What we do know is that the much delayed spot behavior of cycle 24 appears to pose more serious questions than originally believed for solar dynamo theory. This is the theory that every 11 years or so, magnetic fields on the Sun attain a high torsional component which causes them to "twist" up and also move from more northerly to more southerly solar latitudes where most active regions (ARs) form. Typically, this is around 22-23 heliographic degrees.

As pointed out at the same 2009 SPD meeting, the torsional oscillation flow for the early part of the cycle hovered near heliographic latitude 33 degrees, nearly 10 degrees off! Even moving at about 7 Mm (mega-meters or 10^6 meters) a year southward, this would take over 2 years to reach a latitude of 23 degrees, where large active regions (and spots!) ought to form. This may well be connected with Hathaway's last problem facing dynamo theory (p. 121) wherein "magnetic diffusion is needed for magnetic fields to reconnect and form new topologies". Perhaps also, playing a role in these new topologies, is the magnetic helicity with respect to the Sun's northern and Southern hemispheres. We generally posit "right handed" helicity for the N-hemisphere, and left-handed for the Southern, but can we be certain this invariably holds?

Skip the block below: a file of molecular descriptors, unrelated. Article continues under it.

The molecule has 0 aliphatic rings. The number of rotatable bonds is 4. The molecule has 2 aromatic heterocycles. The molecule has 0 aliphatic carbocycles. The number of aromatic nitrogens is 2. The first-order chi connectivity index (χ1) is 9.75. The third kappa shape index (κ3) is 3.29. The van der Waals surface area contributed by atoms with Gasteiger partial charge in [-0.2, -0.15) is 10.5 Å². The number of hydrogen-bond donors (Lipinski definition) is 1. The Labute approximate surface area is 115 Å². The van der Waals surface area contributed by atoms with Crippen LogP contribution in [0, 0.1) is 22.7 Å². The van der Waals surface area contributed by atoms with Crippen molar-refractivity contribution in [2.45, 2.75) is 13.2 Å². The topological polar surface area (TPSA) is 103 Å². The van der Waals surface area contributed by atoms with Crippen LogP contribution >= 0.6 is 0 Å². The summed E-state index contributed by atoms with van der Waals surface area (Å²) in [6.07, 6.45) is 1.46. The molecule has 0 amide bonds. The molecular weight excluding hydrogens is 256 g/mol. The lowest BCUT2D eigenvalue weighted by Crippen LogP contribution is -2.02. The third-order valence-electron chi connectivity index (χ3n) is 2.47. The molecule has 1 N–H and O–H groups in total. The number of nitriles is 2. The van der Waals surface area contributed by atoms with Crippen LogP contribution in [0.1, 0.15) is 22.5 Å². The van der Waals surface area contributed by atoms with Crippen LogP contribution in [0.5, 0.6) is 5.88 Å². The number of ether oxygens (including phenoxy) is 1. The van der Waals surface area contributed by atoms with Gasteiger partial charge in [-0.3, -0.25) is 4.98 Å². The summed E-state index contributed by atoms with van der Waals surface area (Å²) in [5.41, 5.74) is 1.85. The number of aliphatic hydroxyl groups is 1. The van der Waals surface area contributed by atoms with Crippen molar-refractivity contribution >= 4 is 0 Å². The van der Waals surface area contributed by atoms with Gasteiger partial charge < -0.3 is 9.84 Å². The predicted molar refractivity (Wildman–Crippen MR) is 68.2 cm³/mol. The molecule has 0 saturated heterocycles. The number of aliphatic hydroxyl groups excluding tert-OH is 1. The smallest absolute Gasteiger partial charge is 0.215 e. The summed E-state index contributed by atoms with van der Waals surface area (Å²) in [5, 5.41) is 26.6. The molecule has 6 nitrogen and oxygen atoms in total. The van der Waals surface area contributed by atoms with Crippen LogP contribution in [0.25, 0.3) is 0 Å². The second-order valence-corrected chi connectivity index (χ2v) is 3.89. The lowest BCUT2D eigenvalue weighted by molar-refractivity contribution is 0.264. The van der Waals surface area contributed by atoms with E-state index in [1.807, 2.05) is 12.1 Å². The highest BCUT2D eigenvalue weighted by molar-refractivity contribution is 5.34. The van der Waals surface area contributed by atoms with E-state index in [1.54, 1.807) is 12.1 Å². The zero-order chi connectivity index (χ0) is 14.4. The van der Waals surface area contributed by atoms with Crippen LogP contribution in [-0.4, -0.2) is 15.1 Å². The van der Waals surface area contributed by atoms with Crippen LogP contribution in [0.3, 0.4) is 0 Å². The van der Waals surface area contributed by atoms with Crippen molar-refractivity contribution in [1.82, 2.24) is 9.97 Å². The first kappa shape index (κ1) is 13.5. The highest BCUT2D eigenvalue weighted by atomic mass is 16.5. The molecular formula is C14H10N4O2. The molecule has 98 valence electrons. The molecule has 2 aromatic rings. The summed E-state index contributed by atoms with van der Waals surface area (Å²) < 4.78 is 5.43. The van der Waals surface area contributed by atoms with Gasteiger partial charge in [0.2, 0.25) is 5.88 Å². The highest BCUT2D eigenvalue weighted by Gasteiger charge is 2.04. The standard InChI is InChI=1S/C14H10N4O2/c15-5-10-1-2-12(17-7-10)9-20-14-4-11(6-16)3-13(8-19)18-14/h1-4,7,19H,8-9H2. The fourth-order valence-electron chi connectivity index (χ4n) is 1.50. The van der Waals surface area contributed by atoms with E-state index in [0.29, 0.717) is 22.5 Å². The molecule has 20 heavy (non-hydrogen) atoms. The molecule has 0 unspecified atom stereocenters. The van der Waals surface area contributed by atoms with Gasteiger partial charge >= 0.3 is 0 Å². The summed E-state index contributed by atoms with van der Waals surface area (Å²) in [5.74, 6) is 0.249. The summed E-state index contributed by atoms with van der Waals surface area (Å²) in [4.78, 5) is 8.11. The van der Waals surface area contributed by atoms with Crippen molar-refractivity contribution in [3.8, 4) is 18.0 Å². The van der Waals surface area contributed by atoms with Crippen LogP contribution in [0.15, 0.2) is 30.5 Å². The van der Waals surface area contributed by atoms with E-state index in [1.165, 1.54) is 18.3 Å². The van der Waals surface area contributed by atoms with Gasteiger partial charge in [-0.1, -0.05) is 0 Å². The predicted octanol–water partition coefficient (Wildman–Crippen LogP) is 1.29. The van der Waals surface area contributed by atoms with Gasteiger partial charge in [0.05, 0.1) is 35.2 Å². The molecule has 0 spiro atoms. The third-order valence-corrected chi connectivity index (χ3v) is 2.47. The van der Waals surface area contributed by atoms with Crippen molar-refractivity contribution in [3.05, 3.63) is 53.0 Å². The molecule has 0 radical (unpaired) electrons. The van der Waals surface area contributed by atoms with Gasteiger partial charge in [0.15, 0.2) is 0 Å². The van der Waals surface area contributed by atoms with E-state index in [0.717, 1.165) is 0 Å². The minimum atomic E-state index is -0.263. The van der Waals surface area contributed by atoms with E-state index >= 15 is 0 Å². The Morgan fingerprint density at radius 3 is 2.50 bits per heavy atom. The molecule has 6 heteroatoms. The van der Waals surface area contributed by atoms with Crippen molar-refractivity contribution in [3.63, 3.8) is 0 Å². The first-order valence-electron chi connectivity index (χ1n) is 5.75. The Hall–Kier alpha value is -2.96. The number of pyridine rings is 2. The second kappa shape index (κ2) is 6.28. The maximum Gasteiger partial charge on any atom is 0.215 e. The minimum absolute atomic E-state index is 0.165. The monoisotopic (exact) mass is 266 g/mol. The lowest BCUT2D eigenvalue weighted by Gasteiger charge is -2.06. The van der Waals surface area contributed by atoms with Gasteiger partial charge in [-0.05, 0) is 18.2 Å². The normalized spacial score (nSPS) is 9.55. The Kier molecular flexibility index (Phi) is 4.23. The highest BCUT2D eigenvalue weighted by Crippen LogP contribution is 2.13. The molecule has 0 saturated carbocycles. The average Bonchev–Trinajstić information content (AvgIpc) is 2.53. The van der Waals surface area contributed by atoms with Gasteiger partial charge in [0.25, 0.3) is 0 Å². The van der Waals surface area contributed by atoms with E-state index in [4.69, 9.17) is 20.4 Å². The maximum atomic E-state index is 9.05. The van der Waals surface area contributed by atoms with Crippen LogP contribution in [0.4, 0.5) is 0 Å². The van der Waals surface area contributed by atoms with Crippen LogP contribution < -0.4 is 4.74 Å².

To show how amiss we currently are, one paper presented at the same SPD conference I attended displayed beautiful, multi-layered cross sectional views of the solar meriodonal flows in full color. But when the presenter was asked to show the actual observational data that supported it, nearly ninety-five percent of the colored lines and contours vanished! Clearly, there's a lot of unwarranted extrapolation.

For their part, the torsional oscillations tend to occur about 1000 kilometers below the Sun's surface (photosphere) but we have few instruments that can actually probe that deeply. One refrain one heard over and over in terms of supporting dynamo theory was: 'We need more money!'

Well, let us hope there are no more serious budget cuts in that respect, given the extent to which the Sun affects all of our lives, a fact made boldly evident in the 16 essays in this book - irrespective of the occasional foibles and lax editing!